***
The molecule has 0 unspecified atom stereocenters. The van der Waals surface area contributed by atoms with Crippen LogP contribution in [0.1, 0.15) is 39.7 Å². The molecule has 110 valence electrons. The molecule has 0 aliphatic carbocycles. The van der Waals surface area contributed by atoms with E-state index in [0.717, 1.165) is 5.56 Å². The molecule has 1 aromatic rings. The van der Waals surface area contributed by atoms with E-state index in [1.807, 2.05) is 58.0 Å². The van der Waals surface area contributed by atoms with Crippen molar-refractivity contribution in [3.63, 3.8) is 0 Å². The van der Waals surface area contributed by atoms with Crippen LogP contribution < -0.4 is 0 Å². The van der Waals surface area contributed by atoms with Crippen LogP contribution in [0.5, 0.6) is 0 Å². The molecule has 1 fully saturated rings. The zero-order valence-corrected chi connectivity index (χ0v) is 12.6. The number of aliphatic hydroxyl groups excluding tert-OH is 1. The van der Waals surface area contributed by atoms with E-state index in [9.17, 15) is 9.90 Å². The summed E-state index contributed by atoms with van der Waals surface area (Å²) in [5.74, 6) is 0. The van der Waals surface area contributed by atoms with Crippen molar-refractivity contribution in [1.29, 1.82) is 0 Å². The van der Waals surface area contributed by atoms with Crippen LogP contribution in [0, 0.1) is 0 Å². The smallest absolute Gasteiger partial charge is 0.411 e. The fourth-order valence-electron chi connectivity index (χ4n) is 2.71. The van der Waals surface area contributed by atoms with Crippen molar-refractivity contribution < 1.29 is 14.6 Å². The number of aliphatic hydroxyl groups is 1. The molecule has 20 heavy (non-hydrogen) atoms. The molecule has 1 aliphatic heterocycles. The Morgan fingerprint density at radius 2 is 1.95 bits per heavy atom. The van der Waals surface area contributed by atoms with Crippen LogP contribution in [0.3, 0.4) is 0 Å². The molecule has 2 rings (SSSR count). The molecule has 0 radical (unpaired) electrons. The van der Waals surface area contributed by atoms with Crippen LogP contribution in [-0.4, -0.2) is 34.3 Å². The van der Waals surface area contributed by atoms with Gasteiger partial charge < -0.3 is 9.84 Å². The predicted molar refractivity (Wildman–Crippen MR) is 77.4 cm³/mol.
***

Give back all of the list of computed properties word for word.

The molecule has 0 unspecified atom stereocenters. The van der Waals surface area contributed by atoms with Crippen LogP contribution in [0.1, 0.15) is 39.7 Å². The molecule has 110 valence electrons. The molecule has 0 aliphatic carbocycles. The van der Waals surface area contributed by atoms with E-state index in [0.717, 1.165) is 5.56 Å². The molecule has 1 aromatic rings. The van der Waals surface area contributed by atoms with E-state index in [1.807, 2.05) is 58.0 Å². The van der Waals surface area contributed by atoms with Crippen molar-refractivity contribution in [3.63, 3.8) is 0 Å². The van der Waals surface area contributed by atoms with Crippen LogP contribution < -0.4 is 0 Å². The van der Waals surface area contributed by atoms with Crippen LogP contribution in [0.5, 0.6) is 0 Å². The molecule has 1 fully saturated rings. The zero-order valence-corrected chi connectivity index (χ0v) is 12.6. The number of aliphatic hydroxyl groups excluding tert-OH is 1. The van der Waals surface area contributed by atoms with E-state index in [9.17, 15) is 9.90 Å². The summed E-state index contributed by atoms with van der Waals surface area (Å²) in [5.74, 6) is 0. The van der Waals surface area contributed by atoms with Crippen molar-refractivity contribution in [1.29, 1.82) is 0 Å². The van der Waals surface area contributed by atoms with Crippen LogP contribution in [0, 0.1) is 0 Å². The smallest absolute Gasteiger partial charge is 0.411 e. The fourth-order valence-electron chi connectivity index (χ4n) is 2.71. The van der Waals surface area contributed by atoms with Crippen molar-refractivity contribution < 1.29 is 14.6 Å². The number of aliphatic hydroxyl groups is 1. The molecule has 20 heavy (non-hydrogen) atoms. The molecule has 1 aliphatic heterocycles. The Morgan fingerprint density at radius 2 is 1.95 bits per heavy atom. The van der Waals surface area contributed by atoms with Crippen LogP contribution in [0.3, 0.4) is 0 Å². The molecule has 2 rings (SSSR count). The molecule has 0 radical (unpaired) electrons. The van der Waals surface area contributed by atoms with Crippen LogP contribution in [-0.4, -0.2) is 34.3 Å². The van der Waals surface area contributed by atoms with Gasteiger partial charge < -0.3 is 9.84 Å². The predicted molar refractivity (Wildman–Crippen MR) is 77.4 cm³/mol.